Paris ponders the logistics of intervention

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The Independent Online
OPERATION Turquoise, in which 2,000 French troops are to fly to Rwanda, is expected to begin before the end of the week. The United Nations Security Council should decide today or tomorrow how it views the operation.

In spite of its codename, it is unlikely the French really want it to be wearing blue helmets, under UN control. A 'UN-blessed' force - like the Americans in Somalia - is the favoured option and, failing that, a French national contingent with minimal support from other European countries.

French military sources said they were disappointed not to have received support from other European nations, notably Britain and Belgium.

Britain and the UN view the prospect of French troops getting involved in the civil war, whether or not under UN colours, with trepidation.

Yesterday a diplomatic source said it may 'queer the pitch' for any subsequent UN operation. The plan is also reported to be unpopular in the French Defence Ministry, which faces serious over- stretch, with some 5,000 troops in Bosnia, 1,200 in Senegal, 600 in Gabon, 800 in Chad and others deployed elsewhere in the world.

French military sources said that they had received orders over the weekend to say nothing about the planned intervention in the Rwandan civil war which, it is estimated, has already cost half a million lives. The plans were drawn up a week ago, the sources said.

The French troops will come from the Force d'Action Rapide, from two divisions: the 9th Marine Division and the 11th Infantry, earmarked for the intervention role. The French Foreign Legion, with forces based in Djibouti, is not expected to be involved.

France also has 1,200 troops in the Central African Republic (CAR), and some of these will form part of the intervention force, with the rest coming from France. The force in Bangui, capital of the CAR, has 16 armoured cars available and mortars and guns.

The only way into Rwanda for an intervention force is by air, and French military sources said the troops would have to be more lightly armed than those in Bosnia.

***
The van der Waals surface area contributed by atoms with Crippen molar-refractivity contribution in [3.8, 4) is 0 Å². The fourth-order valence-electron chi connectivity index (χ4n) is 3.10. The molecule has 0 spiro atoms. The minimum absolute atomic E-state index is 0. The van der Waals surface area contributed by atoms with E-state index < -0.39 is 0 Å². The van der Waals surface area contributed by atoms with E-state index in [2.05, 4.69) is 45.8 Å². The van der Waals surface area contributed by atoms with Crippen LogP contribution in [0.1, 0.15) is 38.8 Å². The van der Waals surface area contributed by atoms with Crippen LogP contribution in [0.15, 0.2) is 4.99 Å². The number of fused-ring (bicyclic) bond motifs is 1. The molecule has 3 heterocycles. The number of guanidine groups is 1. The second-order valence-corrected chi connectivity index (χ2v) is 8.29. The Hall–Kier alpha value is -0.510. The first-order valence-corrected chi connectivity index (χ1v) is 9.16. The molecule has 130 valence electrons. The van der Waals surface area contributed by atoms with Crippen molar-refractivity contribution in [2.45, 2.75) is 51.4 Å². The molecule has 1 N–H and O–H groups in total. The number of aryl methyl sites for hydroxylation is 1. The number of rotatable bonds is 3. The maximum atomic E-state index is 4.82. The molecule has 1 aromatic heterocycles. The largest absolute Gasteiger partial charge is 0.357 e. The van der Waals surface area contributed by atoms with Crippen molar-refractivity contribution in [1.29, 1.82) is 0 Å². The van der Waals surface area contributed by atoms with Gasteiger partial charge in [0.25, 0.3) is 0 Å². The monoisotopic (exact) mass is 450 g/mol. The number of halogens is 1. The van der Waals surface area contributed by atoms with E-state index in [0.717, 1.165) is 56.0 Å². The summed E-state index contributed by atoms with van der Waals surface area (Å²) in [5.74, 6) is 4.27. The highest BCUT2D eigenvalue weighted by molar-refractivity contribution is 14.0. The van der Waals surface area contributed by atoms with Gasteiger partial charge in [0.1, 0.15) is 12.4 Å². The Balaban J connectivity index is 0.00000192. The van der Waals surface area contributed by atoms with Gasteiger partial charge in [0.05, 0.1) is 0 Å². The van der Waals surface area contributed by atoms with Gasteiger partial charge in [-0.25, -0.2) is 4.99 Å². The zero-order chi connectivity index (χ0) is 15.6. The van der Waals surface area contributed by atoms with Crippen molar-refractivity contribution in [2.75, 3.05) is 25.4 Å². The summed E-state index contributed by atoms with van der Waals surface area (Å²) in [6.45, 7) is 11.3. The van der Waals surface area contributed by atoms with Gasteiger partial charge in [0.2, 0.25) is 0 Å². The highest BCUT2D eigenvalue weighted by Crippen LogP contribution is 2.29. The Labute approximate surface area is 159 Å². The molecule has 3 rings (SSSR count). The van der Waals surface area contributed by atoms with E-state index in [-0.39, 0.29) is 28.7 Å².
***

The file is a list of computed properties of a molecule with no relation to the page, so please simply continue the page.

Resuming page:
The sources said that the force would have to be transportable by air but ruled out the use of paratroops to secure a landing site in advance. The French were involved in the last large-scale use of para troops at Kolwezi, Zaire,

in 1978.

There is only one large hard airstrip in Rwanda, at the capital, Kigali. The French are unlikely to land here, because the city is split between the rebel Rwandan Patriotic Front, which opposes French intervention, and government forces. Other fields have runways more than 3,000 feet long and should be able to take the Transall transport planes used by the French, but their condition is uncertain.

One option might be for the French to land in Zaire, where they have had troops before, and cross the border. Goma airfield lies just across the border from Rwanda.

Ambassadors from the Western European Union defence group meet in Brussels today to consider the French plan. A similar meeting last Friday failed to produce pledges from French allies that they would send troops.

While some have offered financial or logistical support, none seems willing to offer forces for a mission that could involve combat in a faraway country where they have no important interests, diplomats said.

'I would be very surprised if anyone else joins the French in what will be a very dangerous mission,' said one diplomat.

At Friday's meeting, Italy was the only country which mentioned the possibility of sending troops. Italian officials say that, while Rome does not exclude taking part, it would do so only if other allies joined. That now looks highly unlikely.

The French President, Francois Mitterrand, said some African countries had agreed to join the expedition to the former Belgian colony. Senegal is among them. Britain has said it could provide 50 trucks, but no personnel

to drive them, the Foreign Office said yesterday.

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